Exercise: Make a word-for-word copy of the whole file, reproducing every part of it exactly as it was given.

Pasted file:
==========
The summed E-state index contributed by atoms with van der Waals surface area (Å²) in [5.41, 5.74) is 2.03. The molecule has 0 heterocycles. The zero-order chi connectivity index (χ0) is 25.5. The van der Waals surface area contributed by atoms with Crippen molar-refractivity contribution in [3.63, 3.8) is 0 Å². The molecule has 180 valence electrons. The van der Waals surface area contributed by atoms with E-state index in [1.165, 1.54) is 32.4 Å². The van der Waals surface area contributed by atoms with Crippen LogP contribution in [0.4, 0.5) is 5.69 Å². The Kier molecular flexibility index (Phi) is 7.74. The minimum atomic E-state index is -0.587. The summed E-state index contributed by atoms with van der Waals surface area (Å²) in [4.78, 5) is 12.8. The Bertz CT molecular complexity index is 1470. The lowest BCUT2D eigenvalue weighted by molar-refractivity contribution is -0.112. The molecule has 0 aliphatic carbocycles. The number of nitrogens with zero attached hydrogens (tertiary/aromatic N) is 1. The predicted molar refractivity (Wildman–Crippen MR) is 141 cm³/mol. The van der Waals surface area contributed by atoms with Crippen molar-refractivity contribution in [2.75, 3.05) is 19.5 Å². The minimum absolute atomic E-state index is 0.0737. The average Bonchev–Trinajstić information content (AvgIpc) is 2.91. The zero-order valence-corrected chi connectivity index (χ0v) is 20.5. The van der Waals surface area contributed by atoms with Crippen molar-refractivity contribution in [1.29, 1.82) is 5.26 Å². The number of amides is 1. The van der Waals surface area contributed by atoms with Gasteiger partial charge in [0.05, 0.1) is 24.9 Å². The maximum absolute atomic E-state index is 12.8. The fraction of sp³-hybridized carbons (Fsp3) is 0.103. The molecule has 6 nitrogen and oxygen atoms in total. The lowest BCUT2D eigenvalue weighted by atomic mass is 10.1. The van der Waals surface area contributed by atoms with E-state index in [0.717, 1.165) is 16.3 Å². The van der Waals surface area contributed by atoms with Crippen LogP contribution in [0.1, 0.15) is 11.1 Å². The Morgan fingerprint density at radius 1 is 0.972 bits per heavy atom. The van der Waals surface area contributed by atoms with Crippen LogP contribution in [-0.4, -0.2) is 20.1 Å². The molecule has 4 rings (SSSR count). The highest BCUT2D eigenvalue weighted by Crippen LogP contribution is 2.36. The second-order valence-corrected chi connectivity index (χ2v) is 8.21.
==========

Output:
The summed E-state index contributed by atoms with van der Waals surface area (Å²) in [5.41, 5.74) is 2.03. The molecule has 0 heterocycles. The zero-order chi connectivity index (χ0) is 25.5. The van der Waals surface area contributed by atoms with Crippen molar-refractivity contribution in [3.63, 3.8) is 0 Å². The molecule has 180 valence electrons. The van der Waals surface area contributed by atoms with E-state index in [1.165, 1.54) is 32.4 Å². The van der Waals surface area contributed by atoms with Crippen LogP contribution in [0.4, 0.5) is 5.69 Å². The Kier molecular flexibility index (Phi) is 7.74. The minimum atomic E-state index is -0.587. The summed E-state index contributed by atoms with van der Waals surface area (Å²) in [4.78, 5) is 12.8. The Bertz CT molecular complexity index is 1470. The lowest BCUT2D eigenvalue weighted by molar-refractivity contribution is -0.112. The molecule has 0 aliphatic carbocycles. The number of nitrogens with zero attached hydrogens (tertiary/aromatic N) is 1. The predicted molar refractivity (Wildman–Crippen MR) is 141 cm³/mol. The van der Waals surface area contributed by atoms with Crippen molar-refractivity contribution in [2.75, 3.05) is 19.5 Å². The minimum absolute atomic E-state index is 0.0737. The average Bonchev–Trinajstić information content (AvgIpc) is 2.91. The zero-order valence-corrected chi connectivity index (χ0v) is 20.5. The van der Waals surface area contributed by atoms with Crippen molar-refractivity contribution in [1.29, 1.82) is 5.26 Å². The number of amides is 1. The van der Waals surface area contributed by atoms with Gasteiger partial charge in [0.05, 0.1) is 24.9 Å². The maximum absolute atomic E-state index is 12.8. The fraction of sp³-hybridized carbons (Fsp3) is 0.103. The molecule has 6 nitrogen and oxygen atoms in total. The lowest BCUT2D eigenvalue weighted by atomic mass is 10.1. The van der Waals surface area contributed by atoms with E-state index in [0.717, 1.165) is 16.3 Å². The van der Waals surface area contributed by atoms with Crippen LogP contribution in [0.1, 0.15) is 11.1 Å². The Morgan fingerprint density at radius 1 is 0.972 bits per heavy atom. The van der Waals surface area contributed by atoms with Crippen LogP contribution in [-0.4, -0.2) is 20.1 Å². The molecule has 4 rings (SSSR count). The highest BCUT2D eigenvalue weighted by Crippen LogP contribution is 2.36. The second-order valence-corrected chi connectivity index (χ2v) is 8.21.